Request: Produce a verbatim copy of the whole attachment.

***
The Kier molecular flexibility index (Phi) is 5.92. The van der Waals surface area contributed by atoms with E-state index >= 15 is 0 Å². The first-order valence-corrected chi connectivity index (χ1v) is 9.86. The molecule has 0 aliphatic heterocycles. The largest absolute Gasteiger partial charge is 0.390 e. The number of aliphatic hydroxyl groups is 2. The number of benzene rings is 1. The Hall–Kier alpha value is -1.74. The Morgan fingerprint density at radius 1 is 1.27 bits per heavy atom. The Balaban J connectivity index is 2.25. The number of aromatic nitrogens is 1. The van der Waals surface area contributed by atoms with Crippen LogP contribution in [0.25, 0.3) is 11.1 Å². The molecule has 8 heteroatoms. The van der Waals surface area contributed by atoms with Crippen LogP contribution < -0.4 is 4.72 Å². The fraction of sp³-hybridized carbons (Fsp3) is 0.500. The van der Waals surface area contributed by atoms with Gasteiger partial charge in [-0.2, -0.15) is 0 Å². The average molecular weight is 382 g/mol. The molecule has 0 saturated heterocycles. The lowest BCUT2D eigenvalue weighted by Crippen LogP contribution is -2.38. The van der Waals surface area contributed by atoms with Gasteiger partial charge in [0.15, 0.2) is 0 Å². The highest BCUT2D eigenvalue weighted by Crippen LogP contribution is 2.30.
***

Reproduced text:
The Kier molecular flexibility index (Phi) is 5.92. The van der Waals surface area contributed by atoms with E-state index >= 15 is 0 Å². The first-order valence-corrected chi connectivity index (χ1v) is 9.86. The molecule has 0 aliphatic heterocycles. The largest absolute Gasteiger partial charge is 0.390 e. The number of aliphatic hydroxyl groups is 2. The number of benzene rings is 1. The Hall–Kier alpha value is -1.74. The Morgan fingerprint density at radius 1 is 1.27 bits per heavy atom. The Balaban J connectivity index is 2.25. The number of aromatic nitrogens is 1. The van der Waals surface area contributed by atoms with Crippen LogP contribution in [0.25, 0.3) is 11.1 Å². The molecule has 8 heteroatoms. The van der Waals surface area contributed by atoms with Crippen LogP contribution < -0.4 is 4.72 Å². The fraction of sp³-hybridized carbons (Fsp3) is 0.500. The van der Waals surface area contributed by atoms with Gasteiger partial charge in [-0.2, -0.15) is 0 Å². The average molecular weight is 382 g/mol. The molecule has 0 saturated heterocycles. The lowest BCUT2D eigenvalue weighted by Crippen LogP contribution is -2.38. The van der Waals surface area contributed by atoms with Gasteiger partial charge in [0.15, 0.2) is 0 Å². The highest BCUT2D eigenvalue weighted by Crippen LogP contribution is 2.30.